The emerging world was poor and illiterate just forty years ago. Today, over 70 per cent of the world’s middle class resides in the erstwhile poor countries; world income inequality is down to levels last observed in 1870; and there has been a large reduction in absolute poverty. What accounts for such rapid development and catch-up? Distinguished economist Surjit S. Bhalla’s The New Wealth of Nations offers a short answer—the spread of education. The very large increase in college graduates in the non-Western world, the growing educational achievements of women, and the radical change in gender roles is critical to the understanding of current-day mega-trends. Indeed, this unprecedented development—which creates competition globally and lowers employment costs—is also why world inflation has been low, and declining, for nearly twenty years.
● Expert Failure
By Roger Koppl
Summary via publisher (Cambridge University Press)
The humble idea that experts are ordinary human beings leads to surprising conclusions about how to get the best possible expert advice. All too often, experts have monopoly power because of licensing restrictions or because they are government bureaucrats protected from both competition and the consequences of their decisions. This book argues that, in the market for expert opinion, we need real competition in which rival experts may have different opinions and new experts are free to enter. But the idea of breaking up expert monopolies has far-reaching implications for public administration, forensic science, research science, economics, America’s military-industrial complex, and all domains of expert knowledge. Roger Koppl develops a theory of experts and expert failure, and uses a wide range of examples – from forensic science to fashion – to explain the applications of his theory, including state regulation of economic activity.
● American Capitalism: New Histories
Edited by Sven Beckert and Christine Desan
Summary via publisher (Columbia University Press)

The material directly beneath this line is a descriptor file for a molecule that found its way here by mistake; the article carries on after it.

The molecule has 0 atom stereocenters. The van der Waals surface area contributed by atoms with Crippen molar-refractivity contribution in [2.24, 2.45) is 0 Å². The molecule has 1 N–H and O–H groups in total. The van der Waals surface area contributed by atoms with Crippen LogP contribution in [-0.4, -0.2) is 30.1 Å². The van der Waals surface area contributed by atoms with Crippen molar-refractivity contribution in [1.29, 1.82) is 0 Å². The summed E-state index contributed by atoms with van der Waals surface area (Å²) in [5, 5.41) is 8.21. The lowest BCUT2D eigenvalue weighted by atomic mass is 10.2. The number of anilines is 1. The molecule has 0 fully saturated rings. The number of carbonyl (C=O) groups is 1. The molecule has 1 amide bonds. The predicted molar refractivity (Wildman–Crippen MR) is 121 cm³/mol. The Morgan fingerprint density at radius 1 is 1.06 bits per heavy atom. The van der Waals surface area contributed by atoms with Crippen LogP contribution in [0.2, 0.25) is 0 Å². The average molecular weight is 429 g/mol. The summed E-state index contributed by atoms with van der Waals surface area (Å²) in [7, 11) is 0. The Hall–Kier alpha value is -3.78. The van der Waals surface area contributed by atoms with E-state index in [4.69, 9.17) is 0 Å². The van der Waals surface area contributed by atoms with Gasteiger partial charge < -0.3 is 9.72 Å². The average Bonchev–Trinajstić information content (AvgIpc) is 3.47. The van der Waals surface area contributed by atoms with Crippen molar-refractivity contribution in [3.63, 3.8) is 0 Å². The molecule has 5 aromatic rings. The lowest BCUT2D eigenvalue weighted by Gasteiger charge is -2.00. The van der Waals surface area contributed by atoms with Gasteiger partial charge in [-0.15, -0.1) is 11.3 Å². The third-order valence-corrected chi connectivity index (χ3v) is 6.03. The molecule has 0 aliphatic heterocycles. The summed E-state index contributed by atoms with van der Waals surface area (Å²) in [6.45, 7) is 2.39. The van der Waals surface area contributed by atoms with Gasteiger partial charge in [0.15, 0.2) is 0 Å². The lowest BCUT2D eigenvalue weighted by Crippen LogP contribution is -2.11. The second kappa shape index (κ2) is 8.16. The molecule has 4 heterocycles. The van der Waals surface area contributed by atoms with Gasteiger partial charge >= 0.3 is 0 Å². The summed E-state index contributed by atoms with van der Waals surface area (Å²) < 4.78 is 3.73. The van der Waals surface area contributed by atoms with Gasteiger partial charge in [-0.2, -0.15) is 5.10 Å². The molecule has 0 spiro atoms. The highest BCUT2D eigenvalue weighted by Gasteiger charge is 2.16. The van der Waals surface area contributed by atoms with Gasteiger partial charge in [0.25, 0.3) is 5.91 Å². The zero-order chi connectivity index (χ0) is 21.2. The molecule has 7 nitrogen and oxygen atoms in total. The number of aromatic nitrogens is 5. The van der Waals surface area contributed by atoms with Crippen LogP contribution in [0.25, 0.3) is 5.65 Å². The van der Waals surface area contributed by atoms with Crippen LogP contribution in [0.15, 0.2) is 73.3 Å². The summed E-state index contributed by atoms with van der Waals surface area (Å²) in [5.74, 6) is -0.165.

The United States has long epitomized capitalism. From its enterprising shopkeepers, wildcat banks, violent slave plantations, huge industrial working class, and raucous commodities trade to its world-spanning multinationals, its massive factories, and the centripetal power of New York in the world of finance, America has come to symbolize capitalism for two centuries and more. But an understanding of the history of American capitalism is as elusive as it is urgent. What does it mean to make capitalism a subject of historical inquiry? What is its potential across multiple disciplines, alongside different methodologies, and in a range of geographic and chronological settings? And how does a focus on capitalism change our understanding of American history?
● Broken Pie Chart: 5 Ways to Build Your Investment Portfolio to Withstand and Prosper in Risky Markets
By Derek Moore
Summary via publisher (Emerald Publishing)
Investment outcomes and strategies have changed considerably since 2008. Broken Pie Chart demonstrates the failures of classical diversification and asset allocation, pointing out that the backward-looking methods used by traditional financial professionals will not work moving forward. Derek Moore explains why traditional risk-spreading leads to losses during sell-off periods, and contains risks that many investors do not recognize until it is too late. He also reflects on the changes in the financial market since the global financial crisis, and how these changes may affect your asset allocation and risk management decision-making in a landscape of lower rates and higher risks.